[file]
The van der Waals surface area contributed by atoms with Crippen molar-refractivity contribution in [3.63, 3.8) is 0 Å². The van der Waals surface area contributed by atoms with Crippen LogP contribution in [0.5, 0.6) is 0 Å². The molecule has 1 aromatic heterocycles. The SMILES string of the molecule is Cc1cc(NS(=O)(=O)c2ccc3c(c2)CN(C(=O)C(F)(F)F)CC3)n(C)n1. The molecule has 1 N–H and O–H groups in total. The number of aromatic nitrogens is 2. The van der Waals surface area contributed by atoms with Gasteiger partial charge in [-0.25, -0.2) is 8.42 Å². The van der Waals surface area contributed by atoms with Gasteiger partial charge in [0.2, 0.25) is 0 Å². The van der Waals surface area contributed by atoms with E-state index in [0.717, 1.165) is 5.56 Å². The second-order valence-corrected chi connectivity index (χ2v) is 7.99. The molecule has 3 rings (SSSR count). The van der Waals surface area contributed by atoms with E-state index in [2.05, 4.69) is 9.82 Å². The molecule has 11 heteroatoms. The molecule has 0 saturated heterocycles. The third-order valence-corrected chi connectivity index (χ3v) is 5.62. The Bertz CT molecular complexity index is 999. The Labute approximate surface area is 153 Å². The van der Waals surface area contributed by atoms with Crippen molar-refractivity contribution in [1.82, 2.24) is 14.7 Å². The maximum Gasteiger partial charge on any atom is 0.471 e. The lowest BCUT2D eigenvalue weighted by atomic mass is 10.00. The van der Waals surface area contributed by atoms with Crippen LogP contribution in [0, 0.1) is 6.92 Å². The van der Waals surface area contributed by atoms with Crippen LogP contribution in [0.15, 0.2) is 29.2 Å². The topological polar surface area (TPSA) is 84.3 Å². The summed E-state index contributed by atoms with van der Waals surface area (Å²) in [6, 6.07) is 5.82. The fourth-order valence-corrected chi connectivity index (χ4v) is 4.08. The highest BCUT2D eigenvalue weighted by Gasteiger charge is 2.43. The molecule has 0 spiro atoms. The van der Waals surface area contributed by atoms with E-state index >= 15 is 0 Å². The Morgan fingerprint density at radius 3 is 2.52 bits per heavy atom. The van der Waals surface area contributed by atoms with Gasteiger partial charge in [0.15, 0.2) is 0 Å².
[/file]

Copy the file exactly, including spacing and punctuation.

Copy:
The van der Waals surface area contributed by atoms with Crippen molar-refractivity contribution in [3.63, 3.8) is 0 Å². The van der Waals surface area contributed by atoms with Crippen LogP contribution in [0.5, 0.6) is 0 Å². The molecule has 1 aromatic heterocycles. The SMILES string of the molecule is Cc1cc(NS(=O)(=O)c2ccc3c(c2)CN(C(=O)C(F)(F)F)CC3)n(C)n1. The molecule has 1 N–H and O–H groups in total. The number of aromatic nitrogens is 2. The van der Waals surface area contributed by atoms with Gasteiger partial charge in [-0.25, -0.2) is 8.42 Å². The van der Waals surface area contributed by atoms with Gasteiger partial charge in [0.2, 0.25) is 0 Å². The van der Waals surface area contributed by atoms with E-state index in [0.717, 1.165) is 5.56 Å². The second-order valence-corrected chi connectivity index (χ2v) is 7.99. The molecule has 3 rings (SSSR count). The van der Waals surface area contributed by atoms with E-state index in [2.05, 4.69) is 9.82 Å². The molecule has 11 heteroatoms. The molecule has 0 saturated heterocycles. The third-order valence-corrected chi connectivity index (χ3v) is 5.62. The Bertz CT molecular complexity index is 999. The Labute approximate surface area is 153 Å². The van der Waals surface area contributed by atoms with Crippen molar-refractivity contribution in [1.82, 2.24) is 14.7 Å². The maximum Gasteiger partial charge on any atom is 0.471 e. The lowest BCUT2D eigenvalue weighted by atomic mass is 10.00. The van der Waals surface area contributed by atoms with Crippen LogP contribution in [0, 0.1) is 6.92 Å². The van der Waals surface area contributed by atoms with Crippen LogP contribution in [0.15, 0.2) is 29.2 Å². The topological polar surface area (TPSA) is 84.3 Å². The summed E-state index contributed by atoms with van der Waals surface area (Å²) in [6, 6.07) is 5.82. The fourth-order valence-corrected chi connectivity index (χ4v) is 4.08. The highest BCUT2D eigenvalue weighted by Gasteiger charge is 2.43. The molecule has 0 spiro atoms. The van der Waals surface area contributed by atoms with E-state index >= 15 is 0 Å². The Morgan fingerprint density at radius 3 is 2.52 bits per heavy atom. The van der Waals surface area contributed by atoms with Gasteiger partial charge in [0.15, 0.2) is 0 Å².